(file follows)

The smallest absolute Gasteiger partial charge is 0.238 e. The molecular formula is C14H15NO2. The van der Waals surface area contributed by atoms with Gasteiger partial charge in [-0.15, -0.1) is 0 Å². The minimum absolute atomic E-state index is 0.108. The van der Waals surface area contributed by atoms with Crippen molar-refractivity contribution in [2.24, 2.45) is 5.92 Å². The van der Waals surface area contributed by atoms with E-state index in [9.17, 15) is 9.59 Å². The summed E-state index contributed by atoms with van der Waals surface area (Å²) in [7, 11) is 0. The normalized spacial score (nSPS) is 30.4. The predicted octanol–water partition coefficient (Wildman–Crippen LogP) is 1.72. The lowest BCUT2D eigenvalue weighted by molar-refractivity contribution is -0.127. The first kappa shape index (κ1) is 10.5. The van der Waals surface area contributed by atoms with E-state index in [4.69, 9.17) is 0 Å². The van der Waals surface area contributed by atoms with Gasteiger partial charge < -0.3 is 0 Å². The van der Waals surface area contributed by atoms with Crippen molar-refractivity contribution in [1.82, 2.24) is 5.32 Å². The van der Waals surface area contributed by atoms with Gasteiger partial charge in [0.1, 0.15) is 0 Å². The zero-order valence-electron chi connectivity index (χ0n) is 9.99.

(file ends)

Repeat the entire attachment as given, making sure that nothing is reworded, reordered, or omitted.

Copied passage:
The smallest absolute Gasteiger partial charge is 0.238 e. The molecular formula is C14H15NO2. The van der Waals surface area contributed by atoms with Gasteiger partial charge in [-0.15, -0.1) is 0 Å². The minimum absolute atomic E-state index is 0.108. The van der Waals surface area contributed by atoms with Crippen molar-refractivity contribution in [2.24, 2.45) is 5.92 Å². The van der Waals surface area contributed by atoms with E-state index in [9.17, 15) is 9.59 Å². The summed E-state index contributed by atoms with van der Waals surface area (Å²) in [7, 11) is 0. The normalized spacial score (nSPS) is 30.4. The predicted octanol–water partition coefficient (Wildman–Crippen LogP) is 1.72. The lowest BCUT2D eigenvalue weighted by molar-refractivity contribution is -0.127. The first kappa shape index (κ1) is 10.5. The van der Waals surface area contributed by atoms with E-state index in [4.69, 9.17) is 0 Å². The van der Waals surface area contributed by atoms with Gasteiger partial charge < -0.3 is 0 Å². The van der Waals surface area contributed by atoms with Crippen molar-refractivity contribution in [1.82, 2.24) is 5.32 Å². The van der Waals surface area contributed by atoms with Gasteiger partial charge in [0.1, 0.15) is 0 Å². The zero-order valence-electron chi connectivity index (χ0n) is 9.99.